• Support against pain: What kind of help do you need to cope with pain?
Medical, Psychological and Social Approaches to Fibromyalgia SyndromeThe focus here is on personal pain history, and in this respect, it is worth noting some of the narratives of the patients. From a psychological point of view, personality and topics such as fibromyalgia, emotional dysregulation, and fibromyalgia as a psychosomatic illness (labeled as negative associations) are the most relevant aspects of patients’ thoughts and feelings.
FM is a female-dominated disease, and chronic stress, in particular, seems to be an element emphasized in its origin. With regard to social support, it should be noted that in order to make it suitable, the type of support (financial, emotional, informational) must be appropriate to the needs that arise. When emotional support is needed, financial support is simply insufficient. While social relationships, for example, require obligations from which tension and stress can arise, it is also important to remember that the traditional feminine role is associated with the expression of emotions and empathy.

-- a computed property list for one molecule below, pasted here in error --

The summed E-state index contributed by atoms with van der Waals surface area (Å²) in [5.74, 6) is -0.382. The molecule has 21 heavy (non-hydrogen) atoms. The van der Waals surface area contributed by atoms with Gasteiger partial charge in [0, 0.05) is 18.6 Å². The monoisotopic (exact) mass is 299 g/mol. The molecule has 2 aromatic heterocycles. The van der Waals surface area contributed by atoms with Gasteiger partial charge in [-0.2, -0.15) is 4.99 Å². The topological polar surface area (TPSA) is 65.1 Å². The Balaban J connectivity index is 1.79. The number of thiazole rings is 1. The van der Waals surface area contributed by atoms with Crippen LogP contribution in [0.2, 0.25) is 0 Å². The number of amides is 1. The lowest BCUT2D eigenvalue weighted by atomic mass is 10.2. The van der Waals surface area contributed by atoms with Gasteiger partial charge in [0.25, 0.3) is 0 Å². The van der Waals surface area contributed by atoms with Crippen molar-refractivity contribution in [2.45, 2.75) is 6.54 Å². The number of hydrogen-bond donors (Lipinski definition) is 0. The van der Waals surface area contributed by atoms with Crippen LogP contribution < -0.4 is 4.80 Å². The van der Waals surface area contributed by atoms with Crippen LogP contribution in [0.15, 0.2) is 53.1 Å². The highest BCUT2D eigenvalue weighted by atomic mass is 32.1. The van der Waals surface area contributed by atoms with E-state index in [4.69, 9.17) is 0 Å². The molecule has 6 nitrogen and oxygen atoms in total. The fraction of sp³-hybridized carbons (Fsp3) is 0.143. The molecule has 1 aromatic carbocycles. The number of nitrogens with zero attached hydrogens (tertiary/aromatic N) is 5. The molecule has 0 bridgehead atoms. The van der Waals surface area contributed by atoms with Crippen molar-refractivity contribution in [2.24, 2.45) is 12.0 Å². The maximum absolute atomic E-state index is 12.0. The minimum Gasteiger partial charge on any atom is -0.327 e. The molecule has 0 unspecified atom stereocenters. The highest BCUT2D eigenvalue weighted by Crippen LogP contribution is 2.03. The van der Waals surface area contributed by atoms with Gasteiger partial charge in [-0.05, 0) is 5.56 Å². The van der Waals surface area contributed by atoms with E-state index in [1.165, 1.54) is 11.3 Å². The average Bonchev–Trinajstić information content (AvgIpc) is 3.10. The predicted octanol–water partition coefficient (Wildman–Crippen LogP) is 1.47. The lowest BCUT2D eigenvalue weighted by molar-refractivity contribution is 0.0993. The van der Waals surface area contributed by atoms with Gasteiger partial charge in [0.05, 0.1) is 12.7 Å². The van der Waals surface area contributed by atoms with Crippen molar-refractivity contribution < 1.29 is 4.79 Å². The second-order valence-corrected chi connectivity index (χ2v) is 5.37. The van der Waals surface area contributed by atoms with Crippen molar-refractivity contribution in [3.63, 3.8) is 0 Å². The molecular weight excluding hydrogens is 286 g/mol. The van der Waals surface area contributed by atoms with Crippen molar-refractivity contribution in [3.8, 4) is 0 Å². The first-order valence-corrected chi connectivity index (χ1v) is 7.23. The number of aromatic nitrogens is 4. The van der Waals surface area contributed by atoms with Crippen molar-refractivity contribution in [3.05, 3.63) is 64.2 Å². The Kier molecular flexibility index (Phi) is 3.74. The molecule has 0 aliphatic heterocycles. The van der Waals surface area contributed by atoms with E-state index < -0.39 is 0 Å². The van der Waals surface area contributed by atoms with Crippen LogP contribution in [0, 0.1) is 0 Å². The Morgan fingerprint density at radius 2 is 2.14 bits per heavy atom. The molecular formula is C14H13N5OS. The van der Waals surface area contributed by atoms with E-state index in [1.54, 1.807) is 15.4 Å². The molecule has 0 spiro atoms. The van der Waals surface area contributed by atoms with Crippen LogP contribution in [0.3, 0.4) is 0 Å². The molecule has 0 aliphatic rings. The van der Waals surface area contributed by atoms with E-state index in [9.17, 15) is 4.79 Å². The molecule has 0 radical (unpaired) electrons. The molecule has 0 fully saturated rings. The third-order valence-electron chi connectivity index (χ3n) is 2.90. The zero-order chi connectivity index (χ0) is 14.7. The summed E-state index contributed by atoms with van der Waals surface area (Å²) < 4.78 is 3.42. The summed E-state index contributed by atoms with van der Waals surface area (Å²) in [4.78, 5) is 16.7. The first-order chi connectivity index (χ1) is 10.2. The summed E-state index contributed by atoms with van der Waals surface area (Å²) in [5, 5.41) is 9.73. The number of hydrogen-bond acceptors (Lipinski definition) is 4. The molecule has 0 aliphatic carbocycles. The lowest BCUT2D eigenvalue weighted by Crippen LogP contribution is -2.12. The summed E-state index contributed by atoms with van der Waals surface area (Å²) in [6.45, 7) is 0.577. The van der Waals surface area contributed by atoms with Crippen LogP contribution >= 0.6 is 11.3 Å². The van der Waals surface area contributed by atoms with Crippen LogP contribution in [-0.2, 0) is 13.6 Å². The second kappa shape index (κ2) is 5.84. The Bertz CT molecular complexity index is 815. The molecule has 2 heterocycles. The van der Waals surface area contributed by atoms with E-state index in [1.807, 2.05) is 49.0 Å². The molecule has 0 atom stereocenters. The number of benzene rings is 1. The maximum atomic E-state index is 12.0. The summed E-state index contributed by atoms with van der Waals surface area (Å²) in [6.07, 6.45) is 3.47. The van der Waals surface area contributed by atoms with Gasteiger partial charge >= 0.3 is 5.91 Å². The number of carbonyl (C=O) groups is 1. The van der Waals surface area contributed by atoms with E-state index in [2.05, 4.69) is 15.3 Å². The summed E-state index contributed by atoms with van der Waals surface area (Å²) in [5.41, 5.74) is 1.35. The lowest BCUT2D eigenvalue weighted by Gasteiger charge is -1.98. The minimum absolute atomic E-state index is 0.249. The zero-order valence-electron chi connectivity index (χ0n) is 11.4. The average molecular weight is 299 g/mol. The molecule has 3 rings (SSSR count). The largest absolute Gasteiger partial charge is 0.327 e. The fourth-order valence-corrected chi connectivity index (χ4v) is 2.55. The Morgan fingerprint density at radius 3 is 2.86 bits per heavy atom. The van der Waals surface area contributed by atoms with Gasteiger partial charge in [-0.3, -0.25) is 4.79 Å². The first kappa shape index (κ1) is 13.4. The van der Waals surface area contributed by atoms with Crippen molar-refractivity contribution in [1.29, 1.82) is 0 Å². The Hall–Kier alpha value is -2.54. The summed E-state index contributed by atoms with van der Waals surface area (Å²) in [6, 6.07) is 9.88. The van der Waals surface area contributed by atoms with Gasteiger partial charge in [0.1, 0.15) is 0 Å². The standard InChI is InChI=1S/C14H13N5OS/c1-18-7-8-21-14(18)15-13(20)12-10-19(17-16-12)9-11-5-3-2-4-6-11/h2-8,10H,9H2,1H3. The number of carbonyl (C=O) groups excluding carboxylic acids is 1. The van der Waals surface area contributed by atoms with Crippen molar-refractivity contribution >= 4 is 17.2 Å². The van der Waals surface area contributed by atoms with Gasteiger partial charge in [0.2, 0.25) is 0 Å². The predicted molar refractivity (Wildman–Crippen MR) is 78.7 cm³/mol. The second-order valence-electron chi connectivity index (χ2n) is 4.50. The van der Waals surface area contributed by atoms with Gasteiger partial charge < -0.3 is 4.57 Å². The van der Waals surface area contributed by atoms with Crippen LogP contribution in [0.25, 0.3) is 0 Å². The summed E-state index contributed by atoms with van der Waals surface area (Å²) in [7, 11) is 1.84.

References:
researchgate.net/publication/340542728_Psychosomatic_Fibromyalgia_Syndrome_Medical_Psychological_and_Social_Aspects
link.springer.com/article/10.1007/s11916-001-0022-1

Writer: Ozlem Guvenc Agaoglu